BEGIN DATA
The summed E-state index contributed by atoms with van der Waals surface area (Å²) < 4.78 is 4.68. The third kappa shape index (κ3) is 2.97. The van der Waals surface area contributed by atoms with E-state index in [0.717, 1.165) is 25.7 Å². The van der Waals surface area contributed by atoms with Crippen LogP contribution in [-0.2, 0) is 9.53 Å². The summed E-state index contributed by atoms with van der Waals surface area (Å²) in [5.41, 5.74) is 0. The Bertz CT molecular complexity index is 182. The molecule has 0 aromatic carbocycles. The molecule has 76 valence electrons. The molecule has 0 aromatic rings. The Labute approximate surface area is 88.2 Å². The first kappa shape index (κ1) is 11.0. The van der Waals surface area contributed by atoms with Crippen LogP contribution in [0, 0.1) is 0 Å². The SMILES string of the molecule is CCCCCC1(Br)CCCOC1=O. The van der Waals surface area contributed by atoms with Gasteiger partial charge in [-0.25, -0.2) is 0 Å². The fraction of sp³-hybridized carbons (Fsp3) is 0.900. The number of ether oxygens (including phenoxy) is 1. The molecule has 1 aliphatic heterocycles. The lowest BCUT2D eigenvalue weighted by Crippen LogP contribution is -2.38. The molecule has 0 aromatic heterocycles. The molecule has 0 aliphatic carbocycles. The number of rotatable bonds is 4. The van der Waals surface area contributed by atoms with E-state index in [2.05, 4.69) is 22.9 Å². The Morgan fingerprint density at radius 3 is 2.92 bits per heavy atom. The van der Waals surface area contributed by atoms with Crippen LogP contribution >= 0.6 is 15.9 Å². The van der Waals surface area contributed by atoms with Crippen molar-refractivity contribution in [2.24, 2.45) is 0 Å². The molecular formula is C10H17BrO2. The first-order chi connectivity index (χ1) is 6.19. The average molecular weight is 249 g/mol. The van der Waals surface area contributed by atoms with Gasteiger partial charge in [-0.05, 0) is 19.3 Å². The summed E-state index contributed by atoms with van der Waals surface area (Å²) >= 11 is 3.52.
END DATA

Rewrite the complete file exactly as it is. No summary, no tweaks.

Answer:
The summed E-state index contributed by atoms with van der Waals surface area (Å²) < 4.78 is 4.68. The third kappa shape index (κ3) is 2.97. The van der Waals surface area contributed by atoms with E-state index in [0.717, 1.165) is 25.7 Å². The van der Waals surface area contributed by atoms with Crippen LogP contribution in [-0.2, 0) is 9.53 Å². The summed E-state index contributed by atoms with van der Waals surface area (Å²) in [5.41, 5.74) is 0. The Bertz CT molecular complexity index is 182. The molecule has 0 aromatic carbocycles. The molecule has 76 valence electrons. The molecule has 0 aromatic rings. The Labute approximate surface area is 88.2 Å². The first kappa shape index (κ1) is 11.0. The van der Waals surface area contributed by atoms with Crippen LogP contribution in [0, 0.1) is 0 Å². The SMILES string of the molecule is CCCCCC1(Br)CCCOC1=O. The van der Waals surface area contributed by atoms with Gasteiger partial charge in [-0.25, -0.2) is 0 Å². The fraction of sp³-hybridized carbons (Fsp3) is 0.900. The number of ether oxygens (including phenoxy) is 1. The molecule has 1 aliphatic heterocycles. The lowest BCUT2D eigenvalue weighted by Crippen LogP contribution is -2.38. The molecule has 0 aromatic heterocycles. The molecule has 0 aliphatic carbocycles. The number of rotatable bonds is 4. The van der Waals surface area contributed by atoms with E-state index in [2.05, 4.69) is 22.9 Å². The Morgan fingerprint density at radius 3 is 2.92 bits per heavy atom. The van der Waals surface area contributed by atoms with Crippen LogP contribution >= 0.6 is 15.9 Å². The van der Waals surface area contributed by atoms with Crippen molar-refractivity contribution in [2.24, 2.45) is 0 Å². The molecular formula is C10H17BrO2. The first-order chi connectivity index (χ1) is 6.19. The average molecular weight is 249 g/mol. The van der Waals surface area contributed by atoms with Gasteiger partial charge in [-0.05, 0) is 19.3 Å². The summed E-state index contributed by atoms with van der Waals surface area (Å²) >= 11 is 3.52.